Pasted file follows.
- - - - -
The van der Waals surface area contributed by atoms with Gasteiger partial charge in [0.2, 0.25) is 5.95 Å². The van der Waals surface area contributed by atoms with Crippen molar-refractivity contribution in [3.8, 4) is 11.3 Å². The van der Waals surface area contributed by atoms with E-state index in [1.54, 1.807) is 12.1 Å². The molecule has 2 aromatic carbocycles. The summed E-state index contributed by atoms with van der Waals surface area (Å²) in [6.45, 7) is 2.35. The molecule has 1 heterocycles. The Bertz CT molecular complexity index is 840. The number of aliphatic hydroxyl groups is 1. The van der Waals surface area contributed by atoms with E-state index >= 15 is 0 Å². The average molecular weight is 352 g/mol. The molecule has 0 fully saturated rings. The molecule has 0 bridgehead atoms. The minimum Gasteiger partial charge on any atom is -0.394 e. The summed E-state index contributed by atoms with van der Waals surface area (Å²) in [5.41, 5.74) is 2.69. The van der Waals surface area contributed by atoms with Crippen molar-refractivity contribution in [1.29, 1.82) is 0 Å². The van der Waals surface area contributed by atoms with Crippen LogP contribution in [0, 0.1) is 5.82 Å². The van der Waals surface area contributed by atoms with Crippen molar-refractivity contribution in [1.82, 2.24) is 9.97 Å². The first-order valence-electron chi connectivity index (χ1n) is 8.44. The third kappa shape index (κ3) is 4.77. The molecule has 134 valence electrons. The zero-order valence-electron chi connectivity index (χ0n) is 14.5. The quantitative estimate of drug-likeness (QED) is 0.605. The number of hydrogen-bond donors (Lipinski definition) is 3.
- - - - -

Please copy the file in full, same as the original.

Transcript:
The van der Waals surface area contributed by atoms with Gasteiger partial charge in [0.2, 0.25) is 5.95 Å². The van der Waals surface area contributed by atoms with Crippen molar-refractivity contribution in [3.8, 4) is 11.3 Å². The van der Waals surface area contributed by atoms with E-state index in [1.54, 1.807) is 12.1 Å². The molecule has 2 aromatic carbocycles. The summed E-state index contributed by atoms with van der Waals surface area (Å²) in [6.45, 7) is 2.35. The molecule has 1 heterocycles. The Bertz CT molecular complexity index is 840. The number of aliphatic hydroxyl groups is 1. The van der Waals surface area contributed by atoms with E-state index >= 15 is 0 Å². The average molecular weight is 352 g/mol. The molecule has 0 fully saturated rings. The molecule has 0 bridgehead atoms. The minimum Gasteiger partial charge on any atom is -0.394 e. The summed E-state index contributed by atoms with van der Waals surface area (Å²) in [5.41, 5.74) is 2.69. The van der Waals surface area contributed by atoms with Crippen molar-refractivity contribution in [1.29, 1.82) is 0 Å². The van der Waals surface area contributed by atoms with Crippen LogP contribution in [0, 0.1) is 5.82 Å². The van der Waals surface area contributed by atoms with Crippen molar-refractivity contribution in [1.82, 2.24) is 9.97 Å². The first-order valence-electron chi connectivity index (χ1n) is 8.44. The third kappa shape index (κ3) is 4.77. The molecule has 134 valence electrons. The zero-order valence-electron chi connectivity index (χ0n) is 14.5. The quantitative estimate of drug-likeness (QED) is 0.605. The number of hydrogen-bond donors (Lipinski definition) is 3.